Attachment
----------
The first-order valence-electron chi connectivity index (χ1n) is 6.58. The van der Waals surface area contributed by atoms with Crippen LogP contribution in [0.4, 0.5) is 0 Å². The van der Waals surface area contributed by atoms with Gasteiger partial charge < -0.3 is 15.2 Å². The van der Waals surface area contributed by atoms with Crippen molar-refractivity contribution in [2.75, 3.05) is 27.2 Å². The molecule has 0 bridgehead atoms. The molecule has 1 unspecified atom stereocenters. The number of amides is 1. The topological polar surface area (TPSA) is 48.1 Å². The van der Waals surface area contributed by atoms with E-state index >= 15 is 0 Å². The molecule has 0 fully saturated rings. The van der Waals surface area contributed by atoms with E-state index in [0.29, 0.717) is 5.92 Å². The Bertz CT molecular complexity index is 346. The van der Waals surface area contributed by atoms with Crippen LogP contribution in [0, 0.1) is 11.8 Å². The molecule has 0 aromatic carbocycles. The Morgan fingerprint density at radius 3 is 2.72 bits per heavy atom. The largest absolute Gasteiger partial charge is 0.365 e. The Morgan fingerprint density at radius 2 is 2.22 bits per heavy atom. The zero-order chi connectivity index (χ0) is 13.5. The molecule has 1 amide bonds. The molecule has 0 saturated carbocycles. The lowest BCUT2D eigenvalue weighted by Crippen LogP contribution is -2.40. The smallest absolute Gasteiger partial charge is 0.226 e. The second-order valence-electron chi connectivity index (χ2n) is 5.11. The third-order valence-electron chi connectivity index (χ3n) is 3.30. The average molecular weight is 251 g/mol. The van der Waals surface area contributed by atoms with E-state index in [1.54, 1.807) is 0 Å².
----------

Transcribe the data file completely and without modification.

The first-order valence-electron chi connectivity index (χ1n) is 6.58. The van der Waals surface area contributed by atoms with Crippen LogP contribution in [0.4, 0.5) is 0 Å². The van der Waals surface area contributed by atoms with Gasteiger partial charge < -0.3 is 15.2 Å². The van der Waals surface area contributed by atoms with Crippen molar-refractivity contribution in [2.75, 3.05) is 27.2 Å². The molecule has 0 bridgehead atoms. The molecule has 1 unspecified atom stereocenters. The number of amides is 1. The topological polar surface area (TPSA) is 48.1 Å². The van der Waals surface area contributed by atoms with E-state index >= 15 is 0 Å². The molecule has 0 fully saturated rings. The van der Waals surface area contributed by atoms with E-state index in [0.29, 0.717) is 5.92 Å². The Bertz CT molecular complexity index is 346. The van der Waals surface area contributed by atoms with Crippen LogP contribution in [0, 0.1) is 11.8 Å². The molecule has 0 aromatic carbocycles. The Morgan fingerprint density at radius 3 is 2.72 bits per heavy atom. The largest absolute Gasteiger partial charge is 0.365 e. The Morgan fingerprint density at radius 2 is 2.22 bits per heavy atom. The zero-order chi connectivity index (χ0) is 13.5. The molecule has 1 amide bonds. The molecule has 0 saturated carbocycles. The lowest BCUT2D eigenvalue weighted by Crippen LogP contribution is -2.40. The smallest absolute Gasteiger partial charge is 0.226 e. The second-order valence-electron chi connectivity index (χ2n) is 5.11. The third-order valence-electron chi connectivity index (χ3n) is 3.30. The average molecular weight is 251 g/mol. The van der Waals surface area contributed by atoms with E-state index in [1.54, 1.807) is 0 Å².